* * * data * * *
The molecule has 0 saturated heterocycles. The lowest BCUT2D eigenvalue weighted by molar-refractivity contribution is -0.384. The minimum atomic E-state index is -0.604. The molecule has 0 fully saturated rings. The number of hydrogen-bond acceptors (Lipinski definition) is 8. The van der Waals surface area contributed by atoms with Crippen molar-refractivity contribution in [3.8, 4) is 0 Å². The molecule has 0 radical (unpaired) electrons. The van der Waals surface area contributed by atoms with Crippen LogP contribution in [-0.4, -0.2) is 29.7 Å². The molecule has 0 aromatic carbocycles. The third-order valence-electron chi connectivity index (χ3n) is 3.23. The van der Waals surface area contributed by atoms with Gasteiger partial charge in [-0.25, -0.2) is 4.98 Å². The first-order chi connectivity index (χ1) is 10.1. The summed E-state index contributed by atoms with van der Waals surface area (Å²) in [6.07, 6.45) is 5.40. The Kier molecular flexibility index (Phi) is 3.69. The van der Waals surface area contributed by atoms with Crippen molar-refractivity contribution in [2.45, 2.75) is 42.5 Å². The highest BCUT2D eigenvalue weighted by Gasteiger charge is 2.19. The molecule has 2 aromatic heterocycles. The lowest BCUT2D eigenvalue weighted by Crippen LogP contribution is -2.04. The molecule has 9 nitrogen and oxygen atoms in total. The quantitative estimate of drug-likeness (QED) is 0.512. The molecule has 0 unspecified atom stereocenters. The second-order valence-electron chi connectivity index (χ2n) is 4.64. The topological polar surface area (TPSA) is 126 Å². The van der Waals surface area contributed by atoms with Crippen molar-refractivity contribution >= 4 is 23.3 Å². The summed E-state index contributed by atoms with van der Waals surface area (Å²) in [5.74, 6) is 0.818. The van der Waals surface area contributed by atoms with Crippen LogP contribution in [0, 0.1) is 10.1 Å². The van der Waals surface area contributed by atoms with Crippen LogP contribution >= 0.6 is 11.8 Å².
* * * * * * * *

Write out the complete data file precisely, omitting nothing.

The molecule has 0 saturated heterocycles. The lowest BCUT2D eigenvalue weighted by molar-refractivity contribution is -0.384. The minimum atomic E-state index is -0.604. The molecule has 0 fully saturated rings. The number of hydrogen-bond acceptors (Lipinski definition) is 8. The van der Waals surface area contributed by atoms with Crippen molar-refractivity contribution in [3.8, 4) is 0 Å². The molecule has 0 radical (unpaired) electrons. The van der Waals surface area contributed by atoms with Crippen LogP contribution in [-0.4, -0.2) is 29.7 Å². The molecule has 0 aromatic carbocycles. The third-order valence-electron chi connectivity index (χ3n) is 3.23. The van der Waals surface area contributed by atoms with Gasteiger partial charge in [-0.25, -0.2) is 4.98 Å². The first-order chi connectivity index (χ1) is 10.1. The summed E-state index contributed by atoms with van der Waals surface area (Å²) in [6.07, 6.45) is 5.40. The Kier molecular flexibility index (Phi) is 3.69. The van der Waals surface area contributed by atoms with Crippen molar-refractivity contribution in [2.45, 2.75) is 42.5 Å². The highest BCUT2D eigenvalue weighted by Gasteiger charge is 2.19. The molecule has 2 aromatic heterocycles. The lowest BCUT2D eigenvalue weighted by Crippen LogP contribution is -2.04. The molecule has 9 nitrogen and oxygen atoms in total. The quantitative estimate of drug-likeness (QED) is 0.512. The molecule has 0 unspecified atom stereocenters. The second-order valence-electron chi connectivity index (χ2n) is 4.64. The topological polar surface area (TPSA) is 126 Å². The van der Waals surface area contributed by atoms with Crippen molar-refractivity contribution >= 4 is 23.3 Å². The summed E-state index contributed by atoms with van der Waals surface area (Å²) in [5.74, 6) is 0.818. The van der Waals surface area contributed by atoms with Crippen LogP contribution in [0, 0.1) is 10.1 Å². The van der Waals surface area contributed by atoms with Crippen LogP contribution >= 0.6 is 11.8 Å².